Gary Imm



A backyard amateur astrophotographer enjoying retirement with my wife on beautiful Lake Livingston in Onalaska, Texas, about 90 minutes north of Houston.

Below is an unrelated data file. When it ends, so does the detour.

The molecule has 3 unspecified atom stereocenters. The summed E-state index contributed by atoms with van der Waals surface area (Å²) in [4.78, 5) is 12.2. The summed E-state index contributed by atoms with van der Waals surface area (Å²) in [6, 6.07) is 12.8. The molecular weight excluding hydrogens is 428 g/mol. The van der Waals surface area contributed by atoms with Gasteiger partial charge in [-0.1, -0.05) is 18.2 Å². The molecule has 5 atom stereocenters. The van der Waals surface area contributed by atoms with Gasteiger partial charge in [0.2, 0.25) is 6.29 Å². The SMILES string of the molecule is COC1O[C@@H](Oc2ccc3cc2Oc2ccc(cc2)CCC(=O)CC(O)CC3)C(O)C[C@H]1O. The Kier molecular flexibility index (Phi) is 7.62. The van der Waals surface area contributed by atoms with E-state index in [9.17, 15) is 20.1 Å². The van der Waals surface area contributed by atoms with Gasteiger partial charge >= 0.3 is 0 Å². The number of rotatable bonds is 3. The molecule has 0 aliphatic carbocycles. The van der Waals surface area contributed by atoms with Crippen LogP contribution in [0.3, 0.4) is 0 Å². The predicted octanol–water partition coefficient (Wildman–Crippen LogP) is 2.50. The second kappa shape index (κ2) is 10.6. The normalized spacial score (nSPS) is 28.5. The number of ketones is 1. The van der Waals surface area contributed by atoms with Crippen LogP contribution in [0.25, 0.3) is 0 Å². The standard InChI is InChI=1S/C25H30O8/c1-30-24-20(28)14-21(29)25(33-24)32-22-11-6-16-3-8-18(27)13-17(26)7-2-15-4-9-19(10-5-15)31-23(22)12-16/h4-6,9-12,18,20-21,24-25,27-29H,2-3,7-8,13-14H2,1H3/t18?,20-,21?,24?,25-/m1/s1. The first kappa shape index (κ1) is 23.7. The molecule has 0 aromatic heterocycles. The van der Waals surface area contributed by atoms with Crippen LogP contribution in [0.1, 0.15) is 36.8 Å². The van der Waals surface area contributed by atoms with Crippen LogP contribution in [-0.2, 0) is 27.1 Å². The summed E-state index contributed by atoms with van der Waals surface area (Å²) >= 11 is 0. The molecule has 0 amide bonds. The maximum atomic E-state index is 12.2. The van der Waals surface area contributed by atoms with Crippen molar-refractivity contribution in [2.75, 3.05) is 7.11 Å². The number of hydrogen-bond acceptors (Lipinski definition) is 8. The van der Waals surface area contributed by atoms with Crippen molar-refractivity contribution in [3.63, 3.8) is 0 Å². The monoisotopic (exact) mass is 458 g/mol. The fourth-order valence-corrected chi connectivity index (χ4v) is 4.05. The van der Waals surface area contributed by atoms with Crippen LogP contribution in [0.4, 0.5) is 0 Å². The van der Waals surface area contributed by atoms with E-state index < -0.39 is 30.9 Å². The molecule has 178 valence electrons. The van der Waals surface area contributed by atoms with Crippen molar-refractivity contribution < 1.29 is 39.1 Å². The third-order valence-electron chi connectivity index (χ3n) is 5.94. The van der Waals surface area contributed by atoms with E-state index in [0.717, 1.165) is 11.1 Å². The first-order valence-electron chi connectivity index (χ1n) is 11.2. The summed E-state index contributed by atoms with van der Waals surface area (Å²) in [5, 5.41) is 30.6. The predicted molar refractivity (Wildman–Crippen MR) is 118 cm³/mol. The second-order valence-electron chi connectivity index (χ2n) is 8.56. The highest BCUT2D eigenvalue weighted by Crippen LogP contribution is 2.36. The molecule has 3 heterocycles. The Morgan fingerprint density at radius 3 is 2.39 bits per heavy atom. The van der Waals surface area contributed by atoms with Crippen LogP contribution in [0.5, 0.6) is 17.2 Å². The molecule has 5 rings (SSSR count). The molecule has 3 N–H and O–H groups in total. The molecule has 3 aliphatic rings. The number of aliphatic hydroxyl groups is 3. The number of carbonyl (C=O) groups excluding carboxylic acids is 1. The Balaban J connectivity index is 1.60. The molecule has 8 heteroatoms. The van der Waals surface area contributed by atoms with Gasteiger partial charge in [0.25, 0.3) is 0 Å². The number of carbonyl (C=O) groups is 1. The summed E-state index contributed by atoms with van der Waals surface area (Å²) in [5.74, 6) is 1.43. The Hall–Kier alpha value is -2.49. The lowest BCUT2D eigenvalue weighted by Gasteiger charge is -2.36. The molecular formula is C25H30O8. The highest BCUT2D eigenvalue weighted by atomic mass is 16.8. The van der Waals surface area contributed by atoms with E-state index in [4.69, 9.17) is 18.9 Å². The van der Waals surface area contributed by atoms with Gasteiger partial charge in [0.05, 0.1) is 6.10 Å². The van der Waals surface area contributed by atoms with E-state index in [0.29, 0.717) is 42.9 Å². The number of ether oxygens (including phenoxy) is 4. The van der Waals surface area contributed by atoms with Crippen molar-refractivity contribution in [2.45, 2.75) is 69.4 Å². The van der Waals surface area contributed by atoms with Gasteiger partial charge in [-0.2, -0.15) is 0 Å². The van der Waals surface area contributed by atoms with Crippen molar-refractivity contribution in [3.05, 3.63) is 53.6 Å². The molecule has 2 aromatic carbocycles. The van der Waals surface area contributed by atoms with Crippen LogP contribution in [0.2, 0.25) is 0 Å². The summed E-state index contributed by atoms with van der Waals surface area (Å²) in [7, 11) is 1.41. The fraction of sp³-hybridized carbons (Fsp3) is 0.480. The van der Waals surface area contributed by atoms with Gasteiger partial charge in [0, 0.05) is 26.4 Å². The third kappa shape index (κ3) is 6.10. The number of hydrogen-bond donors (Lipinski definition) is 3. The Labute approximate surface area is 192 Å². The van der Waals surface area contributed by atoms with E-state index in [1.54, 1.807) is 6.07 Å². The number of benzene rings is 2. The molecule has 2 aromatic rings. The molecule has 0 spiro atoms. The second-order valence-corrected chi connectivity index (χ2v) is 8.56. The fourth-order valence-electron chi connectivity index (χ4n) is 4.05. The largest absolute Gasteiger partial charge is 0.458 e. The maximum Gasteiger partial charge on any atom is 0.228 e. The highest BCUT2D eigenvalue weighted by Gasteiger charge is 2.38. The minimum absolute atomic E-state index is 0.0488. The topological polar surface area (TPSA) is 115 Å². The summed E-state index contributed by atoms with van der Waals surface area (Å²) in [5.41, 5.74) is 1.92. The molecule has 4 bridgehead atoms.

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The Messier Catalog is one of the most useful tools in astronomy. In the middle of the 18th century, during the return of Halley's comet, a French astronomer named Charles Messier began a life-long search for comets. He would eventually discover 15 of them. For his own convenience and to avoid confusion, he began keeping a journal of sky objects such as galaxies, nebulae, and star clusters which could mistakenly appear as a comet through a small telescope. Over time, this journal evolved into the Messier Catalog, a list of 110 of the most famous deep sky objects. Looking at these astrophotography images, it is hard to believe that these objects could have been mistaken for comets at one time, but the visual instruments of that day revealed much less detail than these images. Note that there are less than 110 images in this section because some images capture multiple Messier objects. The objects are listed in order starting with M1, after my Messier compilation poster.